The handwritten note from 1922 recently sold at auction for $1.5m. The note described Einstein’s theory for living a happy life. It reads:

“a quiet and modest life brings more joy than a pursuit of success bound with constant unrest”.

Well said. This is Einstein and his second wife Elsa in 1921, a year before he wrote the note and won the Nobel Prize for Physics:

Big Enoughness

Big Enoughness

A recent New York Times article called “Want to Make It Big in Fashion? Think Small, Like Evan Kinori” introduced me to the term “enoughness”.

It was in long-ago 1973 that the economist E.F. Schumacher first published “Small Is Beautiful,” a seminal (and, to the surprise of some, best-selling) collection of essays critiquing Western economics. Mr. Schumacher was among the first to champion sustainability, localization, small-scale industry and “a humane employment of machinery” to yield a more benevolent form of capitalism, one that utilized human effort and ingenuity for the common good.

“Enoughness,” was a Schumacher coinage. Plenty of abuse was heaped on him at the time — mainly he was attacked as an unprogressive Luddite — yet these days his ideas seem prophetic. Maybe it took a worldwide pandemic to remind us that the antidote to too-muchness may be enoughness. Small may be beautiful, indeed.

This, of course, is music to my ears. Big Enough is an ode to “enoughness” and the belief that it’s time for people to think differently about success and how to achieve it according to their values.

Learn more about Schumacher’s Small is Beautiful.

Big Enough: A Balance of Ambition and Happiness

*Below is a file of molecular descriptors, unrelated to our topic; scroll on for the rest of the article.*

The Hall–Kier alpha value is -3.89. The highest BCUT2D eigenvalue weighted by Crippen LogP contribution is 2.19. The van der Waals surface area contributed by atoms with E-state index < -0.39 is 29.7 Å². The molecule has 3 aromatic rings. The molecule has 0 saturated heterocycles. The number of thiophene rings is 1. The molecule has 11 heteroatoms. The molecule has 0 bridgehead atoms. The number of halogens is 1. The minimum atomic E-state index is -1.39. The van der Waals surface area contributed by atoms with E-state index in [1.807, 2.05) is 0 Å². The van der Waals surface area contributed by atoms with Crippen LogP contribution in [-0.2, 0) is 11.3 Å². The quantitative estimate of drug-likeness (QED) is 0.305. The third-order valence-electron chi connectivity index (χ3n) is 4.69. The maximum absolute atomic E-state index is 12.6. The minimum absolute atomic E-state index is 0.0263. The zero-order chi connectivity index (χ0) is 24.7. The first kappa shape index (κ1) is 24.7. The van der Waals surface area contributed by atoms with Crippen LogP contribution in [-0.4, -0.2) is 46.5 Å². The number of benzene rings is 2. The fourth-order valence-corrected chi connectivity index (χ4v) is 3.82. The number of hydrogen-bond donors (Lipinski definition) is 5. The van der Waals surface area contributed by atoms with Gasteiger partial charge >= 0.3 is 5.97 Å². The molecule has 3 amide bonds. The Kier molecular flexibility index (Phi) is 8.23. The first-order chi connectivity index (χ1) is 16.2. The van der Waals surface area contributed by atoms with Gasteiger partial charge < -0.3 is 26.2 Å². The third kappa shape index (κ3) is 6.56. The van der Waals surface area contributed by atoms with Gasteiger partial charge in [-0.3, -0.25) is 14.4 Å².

Big Enough: A Balance of Ambition and Happiness

I love this quote by Bill Watterson, creator of Calvin and Hobbes, which I found through James Clear’s newsletter:

“…having an enviable career is one thing, and being a happy person is another. Creating a life that reflects your values and satisfies your soul is a rare achievement. In a culture that relentlessly promotes avarice and excess as the good life, a person happy doing his own work is usually considered an eccentric, if not a subversive. Ambition is only understood if it’s to rise to the top of some imaginary ladder of success. Someone who takes an undemanding job because it affords him the time to pursue other interests and activities is considered a flake. A person who abandons a career in order to stay home and raise children is considered not to be living up to his potential-as if a job title and salary are the sole measure of human worth. You’ll be told in a hundred ways, some subtle and some not, to keep climbing, and never be satisfied with where you are, who you are, and what you’re doing. There are a million ways to sell yourself out, and I guarantee you’ll hear about them. To invent your own life’s meaning is not easy, but it’s still allowed, and I think you’ll be happier for the trouble.”

Source: Some Thoughts on the Real World from One Who Glimpsed it and Fled

In the years leading up to writing Big Enough, this perspective became more real to me. I have always been ambitious and I continue to be. What has changed is the focus or desired outcome of that ambition. I came to see that I could be happy and satisfied by defining my own measures of success and pursuing what made me happy. For me, it meant thinking smaller and more home-based. It meant becoming more satisfiable.